The seeds of Yahoo’s St. Patrick’s Day premiere of season six of “Community” were planted when CEO Marissa Mayer made a critical decision in January 2014 about the future of the Internet media company’s video biz.

Mayer, on the job for 18 months after leaving Google, had just fired chief operating officer Henrique de Castro, whose purview had included Yahoo Screen, the digital-video service with a potpourri of content including “Saturday Night Live” clips and shortform original comedies.

The company’s U.S. video audience at that point was at 44.9 million unique monthly desktop users, up 2.7% from the year before, according to comScore. It wasn’t exactly languishing — but Wall Street was champing at the bit for Yahoo to show growth in the fast-growing video sector, as overall ad revenue continued to stagnate.

So Mayer turned to chief marketing officer Kathy Savitt, putting her in charge of all media, including the company’s video strategy. Together, they came up with a plan: Go bigger.

Illustration Variety

Instead of bite-size, webisodic scripted material, they decided Yahoo needed to get into TV-style shows — with budgets in the high six figures per episode, according to estimates — to attract more viewers and ad dollars. Last spring, the company ordered two half-hour comedies, “Sin City Saints,” about a fictional NBA team in Las Vegas, from Mike Tollin (“Smallville,” “One Tree Hill”) and Mandalay Sports Media; and “Other Space,” a spoof on the sci-fi genre from Paul Feig (“Bridesmaids,” “Freaks & Geeks”). It unveiled them with fanfare in New York to a Madison Avenue crowd.

Then in June, Yahoo announced it was rescuing “Community,” cut by NBC after five seasons, for at least one more run online.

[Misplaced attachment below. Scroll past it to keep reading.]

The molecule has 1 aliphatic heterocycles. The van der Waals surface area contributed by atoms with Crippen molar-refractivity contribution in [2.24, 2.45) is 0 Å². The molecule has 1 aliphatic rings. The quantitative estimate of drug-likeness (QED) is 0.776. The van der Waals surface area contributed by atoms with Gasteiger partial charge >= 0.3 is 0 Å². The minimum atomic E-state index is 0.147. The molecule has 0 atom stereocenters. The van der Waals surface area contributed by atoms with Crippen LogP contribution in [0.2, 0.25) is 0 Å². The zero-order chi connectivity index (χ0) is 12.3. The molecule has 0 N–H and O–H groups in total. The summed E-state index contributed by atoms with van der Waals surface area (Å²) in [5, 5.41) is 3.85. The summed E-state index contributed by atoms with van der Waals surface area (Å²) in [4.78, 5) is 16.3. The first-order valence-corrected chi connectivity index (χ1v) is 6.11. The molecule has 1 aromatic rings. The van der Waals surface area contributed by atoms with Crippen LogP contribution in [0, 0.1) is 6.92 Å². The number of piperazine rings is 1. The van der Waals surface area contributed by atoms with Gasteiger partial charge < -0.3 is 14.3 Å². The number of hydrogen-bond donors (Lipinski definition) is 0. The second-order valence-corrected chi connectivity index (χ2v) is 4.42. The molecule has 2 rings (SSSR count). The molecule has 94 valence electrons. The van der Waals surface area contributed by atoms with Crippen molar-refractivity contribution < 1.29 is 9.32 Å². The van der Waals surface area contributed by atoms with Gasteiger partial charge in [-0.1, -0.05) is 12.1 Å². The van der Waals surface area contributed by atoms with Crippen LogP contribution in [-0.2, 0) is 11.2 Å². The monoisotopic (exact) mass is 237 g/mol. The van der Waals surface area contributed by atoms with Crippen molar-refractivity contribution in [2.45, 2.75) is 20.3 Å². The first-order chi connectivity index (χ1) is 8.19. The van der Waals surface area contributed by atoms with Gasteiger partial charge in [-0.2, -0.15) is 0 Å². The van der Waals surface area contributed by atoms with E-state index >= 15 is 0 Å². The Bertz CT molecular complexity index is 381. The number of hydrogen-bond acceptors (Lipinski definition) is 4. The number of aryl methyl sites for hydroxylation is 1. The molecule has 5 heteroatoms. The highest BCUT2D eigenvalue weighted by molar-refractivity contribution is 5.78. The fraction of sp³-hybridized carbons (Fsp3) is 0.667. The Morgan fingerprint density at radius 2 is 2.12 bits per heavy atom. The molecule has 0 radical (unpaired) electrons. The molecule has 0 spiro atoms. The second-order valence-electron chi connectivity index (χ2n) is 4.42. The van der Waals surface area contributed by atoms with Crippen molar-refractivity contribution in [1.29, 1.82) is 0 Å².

Savitt says that Yahoo selected premium projects from targeted storytellers to anchor the new strategy: “We thought they could drive big audiences,” she said.

While “Community’s” ratings had made it a dicey broadcast proposition, its core of devoted fans seems to fit Yahoo’s plan perfectly. How perfectly will be determined this week, but it won’t be flying solo for long. “Sin City Saints” (pictured above) debuts March 23, with “Other Space” touching down a few weeks later, on April 14.

The original shows are one of the three central planks in Yahoo’s video push. The others are live programming — chiefly comprised of daily concert webcasts through a pact with Live Nation Entertainment that kicked off last summer — and targeted video series tied to Yahoo’s personality-driven digital magazine sites, which cover topics including news, food, technology, travel and beauty.

Katie Couric, Mayer’s splashy hire as Yahoo global news anchor, with a reported $5 million annual salary, has been a standout in delivering strong video numbers, according to the company. Couric, who exited her ABC-syndicated talkshow “Katie” in June, has generated more than 65 million video views to date with live and on-demand interviews, with subjects ranging from Larry David to U.S. Supreme Court Justice Ruth Bader Ginsburg. In the fourth quarter of 2014, Couric drew 32 million views, and is averaging more than 1 million live streams per episode — with some generating 3-4 million each, according to Yahoo.